The IoT needs to do more than just connect devices

  • February 25, 2021
  • Steve Rogerson

What is needed for the IoT to reach its potential? That was the theme of the opening day of Advantech’s online partner conference this week. Steve Rogerson reports.

Just over a year ago, I wrote here about how the predictions that the IoT would reach 50 billion connections by 2020 were so drastically wrong. The real figure was less than a fifth of that, and I talked with Stephen Carson of Ericsson, one of the companies that made the prediction, about why. At the time, he was saying things like these were not proper predictions and really Africa was to blame. Honestly, you can read it here.

This week, though, I listened to someone who had a more realistic grasp of why the forecasts were so far out. This was William Webb, a bit of an IoT guru and co-author of The Internet of Things Myth with Matt Hatton. He was speaking at Taiwanese firm Advantech’s online partner conference and reckoned the actual figure was around 8.5 billion. He still thought 50 billion would be hit but said it would more likely be between 2035 and 2040.

He said when the predictions were made, many in the industry had a too simplistic view of what would be needed to get devices to connect. As an example, he brought up connected litter bins.

This has been one of the big applications pushed by those in the smart city world. No longer would the bins be emptied at fixed times but sensors in the bins would say when they were full and an alert would go out for someone to come and empty them.

Now, that sounds great but let’s think it through. Local governments have systems in place to empty bins at fixed times. They have big trash collector lorries that have a set route to empty the bins. If they switch to the sensor system, what happens to the big lorries? They would be replaced by a smaller more agile fleet that would react on demand, something Webb called Uber for bin collecting. Behind that there would be an infrastructure to keep track of the alerts and notify drivers of which bins were full.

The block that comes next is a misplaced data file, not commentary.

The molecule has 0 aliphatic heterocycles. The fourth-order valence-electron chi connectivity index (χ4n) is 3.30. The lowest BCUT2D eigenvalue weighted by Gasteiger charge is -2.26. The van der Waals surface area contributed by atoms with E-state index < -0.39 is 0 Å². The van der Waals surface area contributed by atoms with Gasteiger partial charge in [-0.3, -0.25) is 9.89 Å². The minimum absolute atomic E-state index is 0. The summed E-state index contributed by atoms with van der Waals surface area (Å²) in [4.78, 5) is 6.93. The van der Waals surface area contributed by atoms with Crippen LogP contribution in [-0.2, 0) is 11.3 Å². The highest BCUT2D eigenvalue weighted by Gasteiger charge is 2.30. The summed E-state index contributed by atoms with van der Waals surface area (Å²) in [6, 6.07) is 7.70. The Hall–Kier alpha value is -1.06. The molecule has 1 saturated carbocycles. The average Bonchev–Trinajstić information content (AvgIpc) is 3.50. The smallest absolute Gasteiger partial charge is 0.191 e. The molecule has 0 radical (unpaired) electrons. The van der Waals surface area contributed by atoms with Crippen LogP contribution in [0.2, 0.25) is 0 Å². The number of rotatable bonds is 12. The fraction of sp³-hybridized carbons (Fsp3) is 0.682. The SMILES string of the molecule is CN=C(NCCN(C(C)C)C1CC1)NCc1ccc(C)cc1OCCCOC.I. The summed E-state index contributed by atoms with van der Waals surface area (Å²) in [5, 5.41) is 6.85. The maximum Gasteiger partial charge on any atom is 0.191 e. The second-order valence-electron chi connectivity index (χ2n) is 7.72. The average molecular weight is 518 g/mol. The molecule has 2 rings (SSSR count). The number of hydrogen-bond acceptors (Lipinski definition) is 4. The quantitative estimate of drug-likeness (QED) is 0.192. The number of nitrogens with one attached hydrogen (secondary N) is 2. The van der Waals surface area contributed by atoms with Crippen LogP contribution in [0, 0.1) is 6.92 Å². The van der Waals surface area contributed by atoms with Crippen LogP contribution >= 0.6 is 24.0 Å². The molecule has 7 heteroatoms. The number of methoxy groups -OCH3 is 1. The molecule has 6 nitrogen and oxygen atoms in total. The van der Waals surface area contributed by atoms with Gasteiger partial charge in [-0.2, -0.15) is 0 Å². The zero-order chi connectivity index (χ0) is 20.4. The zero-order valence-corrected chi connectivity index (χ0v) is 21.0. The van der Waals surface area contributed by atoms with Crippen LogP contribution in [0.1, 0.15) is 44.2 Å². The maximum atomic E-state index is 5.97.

That does not come cheap. And most local government departments run to extremely tight budgets. Thus spending that kind of money not just to convert the bins but also to change what happens behind the scenes is probably quite low on the priority list. In most cases, the benefits just don’t justify the cost.

The second problem, and this is one most of us are familiar with, is how to make the connection. There are at the moment just too many ways to do this. Those building IoT devices cannot put all possible technologies on the same device, that would be too expensive, so they have to pick one, and they might pick the wrong one, or one that works now but not in a few years time. This problem has made many nervous about jumping into IoT too early. It is the old Betamax versus VHS story. By the way, do people still know what that means?

Interestingly, Webb gave as an example one area of the IoT that has taken off in a big way – wearable fitness trackers – and he said this was because these had just about all standardised on Bluetooth for making the connection to a smartphone.

The third area, and this is not that unlike the first, is that most companies are nervous about all the changes that have to be made to embrace the IoT fully. This even comes down to a change of culture and a change of personnel.

So that is why it went wrong, and much more believable than blaming Africa. But what about the future? Well, the whole opening day of the conference seemed full of optimism about this, and one reason is the merging of artificial intelligence (AI) with the IoT, in what is now being called AIoT. AI provides the means to get the most out of the vast amounts of data being generated, and see new connections and correlations. And deployed at the edge, it allows local decisions to be made.

“AI is a technology trend that we can’t ignore any more,” said Jerry O’Gorman, associate vice president of Advantech’s industrial IoT group. “In 2020, there was a significant growth in projects deploying edge AI.”

Linda Tsai, president of the industrial IoT group, agreed: “People talk about connecting millions of devices, but the real value is in the data they generate.”

Steen Graham, a guest speaker and general manager of Intel’s IoT group, said edge AI could transform industry. He gave vibration monitoring as an example. Analysing the vibration data from a machine could give early indications of when it might fail, allowing preventative maintenance.

The second reason for optimism is 5G, and what those fast speeds and low latencies can do for areas such as autonomous driving, even though many IoT applications work fine with much slower connections.

“5G is about to disrupt many industries,” said Dirk Finstel, CTO for Advantech in Europe.

Another guest speaker was Nicole Denil, Microsoft’s general manager for IoT in Asia. She said the industry was moving from connected assets to connected environments and in the future to connected ecosystems.

“Embrace IoT or be left behind,” she said.

Advantech’s CEO KC Liu summed it up by saying we had moved from the peak of over expectation in 2015 to seeing real growth and that by 2025 there would be a much improved IoT ecosystem, something that was needed if those early predictions were going to happen.

So, all very exciting, and I have learned from experience to listen carefully at Advantech events. It was, after all, at a physical Advantech conference many years ago that I first heard the phrase “internet of things” and thought that was silly and would never catch on.